Cruden’s Concordance to the Bible was a monumental achievement; at 2.5 million words, it is four times the length of the Bible itself and in nearly three hundred years it has never been superseded. Yet Alexander Cruden is remembered today not so much for his mighty work as for the widespread belief that he was mad. Born in Aberdeen in 1699, as a young man he was cast into an asylum for reasons that at the time were considered too shocking to reveal. The scandal ruined his plans to enter the Church, and he fled to London, where he worked as a private tutor and then as a proof-corrector before becoming Bookseller by Royal Warrant to Queen Caroline (wife of George II). In 1737, weeks after completing his Concordance, he was back in the madhouse, abducted by a jealous rival for the affections of a rich widow and committed to a private asylum. After three months he managed to escape through a window. Some years later he was again incarcerated, this time after a dispute with his landlady. Each time he took his persecutors to court; each time his case failed because for different reasons he refused to explain the circumstances of his original incarceration. He unsuccessfully petitioned the King to be appointed ‘Corrector’ of the nation’s morals, thereafter styling himself ‘Alexander the Corrector’, promoting the 4th Commandment and performing ‘acts of benevolence to his fellow creatures’. Subsequent generations accepted the diagnosis of Cruden as mad, but Julia Keay has at last uncovered the scandal and reveals the true, but no less tragic, story of his ‘madness’. At times harrowing, at times richly comic, Alexander the Corrector restores the reputation of a lonely and misunderstood genius.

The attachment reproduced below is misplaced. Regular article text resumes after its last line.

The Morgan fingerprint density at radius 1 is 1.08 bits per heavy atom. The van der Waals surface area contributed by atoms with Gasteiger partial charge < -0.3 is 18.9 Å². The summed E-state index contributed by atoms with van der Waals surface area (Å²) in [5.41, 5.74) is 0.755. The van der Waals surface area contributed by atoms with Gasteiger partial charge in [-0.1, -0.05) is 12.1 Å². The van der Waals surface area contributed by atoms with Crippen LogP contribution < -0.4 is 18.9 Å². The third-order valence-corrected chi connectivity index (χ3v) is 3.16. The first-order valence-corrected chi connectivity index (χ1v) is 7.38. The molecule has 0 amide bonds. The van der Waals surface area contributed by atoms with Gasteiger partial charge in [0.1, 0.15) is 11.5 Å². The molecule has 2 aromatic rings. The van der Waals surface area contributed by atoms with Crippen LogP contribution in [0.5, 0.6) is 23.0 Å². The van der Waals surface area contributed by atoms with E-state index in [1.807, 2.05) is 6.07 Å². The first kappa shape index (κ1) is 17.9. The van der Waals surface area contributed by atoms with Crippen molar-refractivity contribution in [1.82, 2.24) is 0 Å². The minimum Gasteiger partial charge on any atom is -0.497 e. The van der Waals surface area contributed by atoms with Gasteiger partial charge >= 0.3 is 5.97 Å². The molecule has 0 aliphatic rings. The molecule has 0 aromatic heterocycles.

Reviews of Alexander the Corrector
‘A perfectly lovely book, justly sympathetic to a most remarkable and enigmatic man whose scholarship enriches us still, centuries after the completion of his astonishing and entirely solitary work. In telling Alexander Cruden’s story so impeccably Julia Keay shows herself to be a biographer of rare talent.’ Simon Winchester
‘Julia Keay deserves our thanks for bringing to life a man so alien to our present sensibilities, and in many ways so attractive. This is a beautiful book.’ Sunday Telegraph
‘An excellent biography … This is an enthralling tale of a batty pedant.’ Independent